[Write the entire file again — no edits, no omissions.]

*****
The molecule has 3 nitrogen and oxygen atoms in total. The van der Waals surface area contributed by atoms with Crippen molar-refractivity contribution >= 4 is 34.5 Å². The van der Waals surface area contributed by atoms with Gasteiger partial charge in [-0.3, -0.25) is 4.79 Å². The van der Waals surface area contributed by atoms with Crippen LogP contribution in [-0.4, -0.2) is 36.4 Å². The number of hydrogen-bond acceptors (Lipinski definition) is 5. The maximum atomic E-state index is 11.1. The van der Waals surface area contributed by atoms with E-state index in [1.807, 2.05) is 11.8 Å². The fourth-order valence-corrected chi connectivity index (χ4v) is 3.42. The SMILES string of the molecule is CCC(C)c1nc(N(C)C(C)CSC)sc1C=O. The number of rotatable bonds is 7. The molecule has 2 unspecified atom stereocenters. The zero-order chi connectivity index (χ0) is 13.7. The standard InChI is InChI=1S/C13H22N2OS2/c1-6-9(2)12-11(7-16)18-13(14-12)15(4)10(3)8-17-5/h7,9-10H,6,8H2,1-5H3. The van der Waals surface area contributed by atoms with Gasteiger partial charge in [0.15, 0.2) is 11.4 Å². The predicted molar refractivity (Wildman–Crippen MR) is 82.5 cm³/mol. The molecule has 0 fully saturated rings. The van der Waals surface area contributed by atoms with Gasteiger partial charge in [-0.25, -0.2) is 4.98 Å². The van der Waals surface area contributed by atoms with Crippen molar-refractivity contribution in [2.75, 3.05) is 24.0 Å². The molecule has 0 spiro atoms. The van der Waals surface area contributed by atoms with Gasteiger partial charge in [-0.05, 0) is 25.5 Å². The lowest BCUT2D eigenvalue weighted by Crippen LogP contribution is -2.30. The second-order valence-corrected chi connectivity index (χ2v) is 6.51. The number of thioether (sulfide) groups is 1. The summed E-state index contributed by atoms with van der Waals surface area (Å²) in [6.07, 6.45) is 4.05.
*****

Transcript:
The molecule has 3 nitrogen and oxygen atoms in total. The van der Waals surface area contributed by atoms with Crippen molar-refractivity contribution >= 4 is 34.5 Å². The van der Waals surface area contributed by atoms with Gasteiger partial charge in [-0.3, -0.25) is 4.79 Å². The van der Waals surface area contributed by atoms with Crippen LogP contribution in [-0.4, -0.2) is 36.4 Å². The number of hydrogen-bond acceptors (Lipinski definition) is 5. The maximum atomic E-state index is 11.1. The van der Waals surface area contributed by atoms with E-state index in [1.807, 2.05) is 11.8 Å². The fourth-order valence-corrected chi connectivity index (χ4v) is 3.42. The SMILES string of the molecule is CCC(C)c1nc(N(C)C(C)CSC)sc1C=O. The number of rotatable bonds is 7. The molecule has 2 unspecified atom stereocenters. The zero-order chi connectivity index (χ0) is 13.7. The standard InChI is InChI=1S/C13H22N2OS2/c1-6-9(2)12-11(7-16)18-13(14-12)15(4)10(3)8-17-5/h7,9-10H,6,8H2,1-5H3. The van der Waals surface area contributed by atoms with Gasteiger partial charge in [0.15, 0.2) is 11.4 Å². The predicted molar refractivity (Wildman–Crippen MR) is 82.5 cm³/mol. The molecule has 0 fully saturated rings. The van der Waals surface area contributed by atoms with Gasteiger partial charge in [-0.25, -0.2) is 4.98 Å². The van der Waals surface area contributed by atoms with Crippen molar-refractivity contribution in [2.75, 3.05) is 24.0 Å². The molecule has 0 spiro atoms. The van der Waals surface area contributed by atoms with Gasteiger partial charge in [-0.05, 0) is 25.5 Å². The lowest BCUT2D eigenvalue weighted by Crippen LogP contribution is -2.30. The second-order valence-corrected chi connectivity index (χ2v) is 6.51. The number of thioether (sulfide) groups is 1. The summed E-state index contributed by atoms with van der Waals surface area (Å²) in [6.07, 6.45) is 4.05.